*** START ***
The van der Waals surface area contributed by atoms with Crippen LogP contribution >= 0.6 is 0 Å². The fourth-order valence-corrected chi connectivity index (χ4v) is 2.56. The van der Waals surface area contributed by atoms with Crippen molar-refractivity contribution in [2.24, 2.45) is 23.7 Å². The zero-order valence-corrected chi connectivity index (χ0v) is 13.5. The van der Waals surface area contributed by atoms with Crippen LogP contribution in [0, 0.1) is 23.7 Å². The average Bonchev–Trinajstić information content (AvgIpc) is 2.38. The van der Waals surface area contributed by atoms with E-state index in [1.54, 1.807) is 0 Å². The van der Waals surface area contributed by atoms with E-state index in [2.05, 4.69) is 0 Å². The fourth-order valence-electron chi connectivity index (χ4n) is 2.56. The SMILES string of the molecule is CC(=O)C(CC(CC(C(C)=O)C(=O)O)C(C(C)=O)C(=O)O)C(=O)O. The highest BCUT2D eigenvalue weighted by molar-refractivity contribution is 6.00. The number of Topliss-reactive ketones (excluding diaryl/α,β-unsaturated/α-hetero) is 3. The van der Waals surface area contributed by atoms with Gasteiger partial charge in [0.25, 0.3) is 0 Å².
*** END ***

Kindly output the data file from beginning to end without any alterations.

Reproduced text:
The van der Waals surface area contributed by atoms with Crippen LogP contribution >= 0.6 is 0 Å². The fourth-order valence-corrected chi connectivity index (χ4v) is 2.56. The van der Waals surface area contributed by atoms with Crippen molar-refractivity contribution in [2.24, 2.45) is 23.7 Å². The zero-order valence-corrected chi connectivity index (χ0v) is 13.5. The van der Waals surface area contributed by atoms with Crippen LogP contribution in [0, 0.1) is 23.7 Å². The average Bonchev–Trinajstić information content (AvgIpc) is 2.38. The van der Waals surface area contributed by atoms with E-state index in [1.54, 1.807) is 0 Å². The van der Waals surface area contributed by atoms with E-state index in [2.05, 4.69) is 0 Å². The fourth-order valence-electron chi connectivity index (χ4n) is 2.56. The SMILES string of the molecule is CC(=O)C(CC(CC(C(C)=O)C(=O)O)C(C(C)=O)C(=O)O)C(=O)O. The highest BCUT2D eigenvalue weighted by molar-refractivity contribution is 6.00. The number of Topliss-reactive ketones (excluding diaryl/α,β-unsaturated/α-hetero) is 3. The van der Waals surface area contributed by atoms with Gasteiger partial charge in [0.25, 0.3) is 0 Å².